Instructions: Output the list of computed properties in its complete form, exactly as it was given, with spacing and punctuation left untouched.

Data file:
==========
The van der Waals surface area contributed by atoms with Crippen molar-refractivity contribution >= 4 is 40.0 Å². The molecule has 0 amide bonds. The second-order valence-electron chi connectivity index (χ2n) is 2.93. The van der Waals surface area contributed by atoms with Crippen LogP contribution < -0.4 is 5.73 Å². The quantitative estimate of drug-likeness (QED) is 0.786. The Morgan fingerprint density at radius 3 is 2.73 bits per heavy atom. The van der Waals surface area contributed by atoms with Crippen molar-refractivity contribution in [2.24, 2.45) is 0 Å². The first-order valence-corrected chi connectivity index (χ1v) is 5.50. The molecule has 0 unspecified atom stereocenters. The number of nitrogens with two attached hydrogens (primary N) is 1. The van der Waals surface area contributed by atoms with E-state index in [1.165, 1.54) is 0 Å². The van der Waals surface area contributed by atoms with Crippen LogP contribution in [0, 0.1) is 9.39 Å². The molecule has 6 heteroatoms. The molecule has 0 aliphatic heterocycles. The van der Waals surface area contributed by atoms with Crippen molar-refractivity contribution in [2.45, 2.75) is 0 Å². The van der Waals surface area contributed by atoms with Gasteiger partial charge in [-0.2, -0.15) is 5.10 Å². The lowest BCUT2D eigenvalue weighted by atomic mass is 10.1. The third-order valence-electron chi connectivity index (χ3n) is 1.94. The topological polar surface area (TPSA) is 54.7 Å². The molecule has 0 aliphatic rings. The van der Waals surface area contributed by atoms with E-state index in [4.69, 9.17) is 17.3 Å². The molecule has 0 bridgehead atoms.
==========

The van der Waals surface area contributed by atoms with Crippen molar-refractivity contribution >= 4 is 40.0 Å². The molecule has 0 amide bonds. The second-order valence-electron chi connectivity index (χ2n) is 2.93. The van der Waals surface area contributed by atoms with Crippen LogP contribution < -0.4 is 5.73 Å². The quantitative estimate of drug-likeness (QED) is 0.786. The Morgan fingerprint density at radius 3 is 2.73 bits per heavy atom. The van der Waals surface area contributed by atoms with Crippen molar-refractivity contribution in [2.24, 2.45) is 0 Å². The first-order valence-corrected chi connectivity index (χ1v) is 5.50. The molecule has 0 unspecified atom stereocenters. The number of nitrogens with two attached hydrogens (primary N) is 1. The van der Waals surface area contributed by atoms with E-state index in [1.165, 1.54) is 0 Å². The van der Waals surface area contributed by atoms with Crippen LogP contribution in [0, 0.1) is 9.39 Å². The molecule has 6 heteroatoms. The molecule has 0 aliphatic heterocycles. The van der Waals surface area contributed by atoms with Crippen molar-refractivity contribution in [2.45, 2.75) is 0 Å². The van der Waals surface area contributed by atoms with Gasteiger partial charge in [-0.2, -0.15) is 5.10 Å². The lowest BCUT2D eigenvalue weighted by atomic mass is 10.1. The third-order valence-electron chi connectivity index (χ3n) is 1.94. The topological polar surface area (TPSA) is 54.7 Å². The molecule has 0 aliphatic rings. The van der Waals surface area contributed by atoms with E-state index in [4.69, 9.17) is 17.3 Å². The molecule has 0 bridgehead atoms.